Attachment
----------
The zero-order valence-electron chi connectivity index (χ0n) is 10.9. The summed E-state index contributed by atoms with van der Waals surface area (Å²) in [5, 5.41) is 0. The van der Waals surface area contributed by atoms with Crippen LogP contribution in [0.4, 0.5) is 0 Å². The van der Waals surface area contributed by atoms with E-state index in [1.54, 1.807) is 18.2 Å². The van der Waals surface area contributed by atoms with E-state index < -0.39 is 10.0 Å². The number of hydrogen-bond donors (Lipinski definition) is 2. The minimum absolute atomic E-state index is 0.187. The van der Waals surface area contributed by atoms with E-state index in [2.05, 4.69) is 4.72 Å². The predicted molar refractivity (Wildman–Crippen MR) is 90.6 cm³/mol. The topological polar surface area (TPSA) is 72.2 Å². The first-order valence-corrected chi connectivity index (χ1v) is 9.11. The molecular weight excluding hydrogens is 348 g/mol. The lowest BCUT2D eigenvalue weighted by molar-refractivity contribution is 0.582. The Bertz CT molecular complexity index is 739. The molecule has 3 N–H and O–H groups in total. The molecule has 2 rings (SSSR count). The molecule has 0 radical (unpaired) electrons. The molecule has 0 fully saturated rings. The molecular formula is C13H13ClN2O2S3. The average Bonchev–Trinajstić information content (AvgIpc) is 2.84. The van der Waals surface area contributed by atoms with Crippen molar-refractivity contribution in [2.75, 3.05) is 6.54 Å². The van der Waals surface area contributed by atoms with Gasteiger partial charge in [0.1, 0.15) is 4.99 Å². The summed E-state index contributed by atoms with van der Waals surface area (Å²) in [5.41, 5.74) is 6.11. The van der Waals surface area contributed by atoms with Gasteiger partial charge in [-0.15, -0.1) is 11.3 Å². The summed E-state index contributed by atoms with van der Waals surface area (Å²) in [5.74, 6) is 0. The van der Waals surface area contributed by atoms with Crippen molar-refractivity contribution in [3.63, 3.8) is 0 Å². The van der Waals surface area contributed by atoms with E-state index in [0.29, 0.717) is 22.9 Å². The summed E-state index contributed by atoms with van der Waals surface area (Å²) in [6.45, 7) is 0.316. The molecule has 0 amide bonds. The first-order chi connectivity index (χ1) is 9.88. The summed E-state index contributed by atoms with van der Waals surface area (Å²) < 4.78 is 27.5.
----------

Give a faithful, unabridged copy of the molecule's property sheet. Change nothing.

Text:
The zero-order valence-electron chi connectivity index (χ0n) is 10.9. The summed E-state index contributed by atoms with van der Waals surface area (Å²) in [5, 5.41) is 0. The van der Waals surface area contributed by atoms with Crippen LogP contribution in [0.4, 0.5) is 0 Å². The van der Waals surface area contributed by atoms with E-state index in [1.54, 1.807) is 18.2 Å². The van der Waals surface area contributed by atoms with E-state index < -0.39 is 10.0 Å². The number of hydrogen-bond donors (Lipinski definition) is 2. The minimum absolute atomic E-state index is 0.187. The van der Waals surface area contributed by atoms with E-state index in [2.05, 4.69) is 4.72 Å². The predicted molar refractivity (Wildman–Crippen MR) is 90.6 cm³/mol. The topological polar surface area (TPSA) is 72.2 Å². The first-order valence-corrected chi connectivity index (χ1v) is 9.11. The molecular weight excluding hydrogens is 348 g/mol. The lowest BCUT2D eigenvalue weighted by molar-refractivity contribution is 0.582. The Bertz CT molecular complexity index is 739. The molecule has 3 N–H and O–H groups in total. The molecule has 2 rings (SSSR count). The molecule has 0 radical (unpaired) electrons. The molecule has 0 fully saturated rings. The molecular formula is C13H13ClN2O2S3. The average Bonchev–Trinajstić information content (AvgIpc) is 2.84. The van der Waals surface area contributed by atoms with Crippen molar-refractivity contribution in [2.75, 3.05) is 6.54 Å². The van der Waals surface area contributed by atoms with Gasteiger partial charge in [0.1, 0.15) is 4.99 Å². The summed E-state index contributed by atoms with van der Waals surface area (Å²) in [5.41, 5.74) is 6.11. The van der Waals surface area contributed by atoms with Gasteiger partial charge in [-0.15, -0.1) is 11.3 Å². The summed E-state index contributed by atoms with van der Waals surface area (Å²) in [5.74, 6) is 0. The van der Waals surface area contributed by atoms with Crippen molar-refractivity contribution in [3.63, 3.8) is 0 Å². The van der Waals surface area contributed by atoms with E-state index in [0.29, 0.717) is 22.9 Å². The summed E-state index contributed by atoms with van der Waals surface area (Å²) in [6.45, 7) is 0.316. The molecule has 0 amide bonds. The first-order chi connectivity index (χ1) is 9.88. The summed E-state index contributed by atoms with van der Waals surface area (Å²) < 4.78 is 27.5.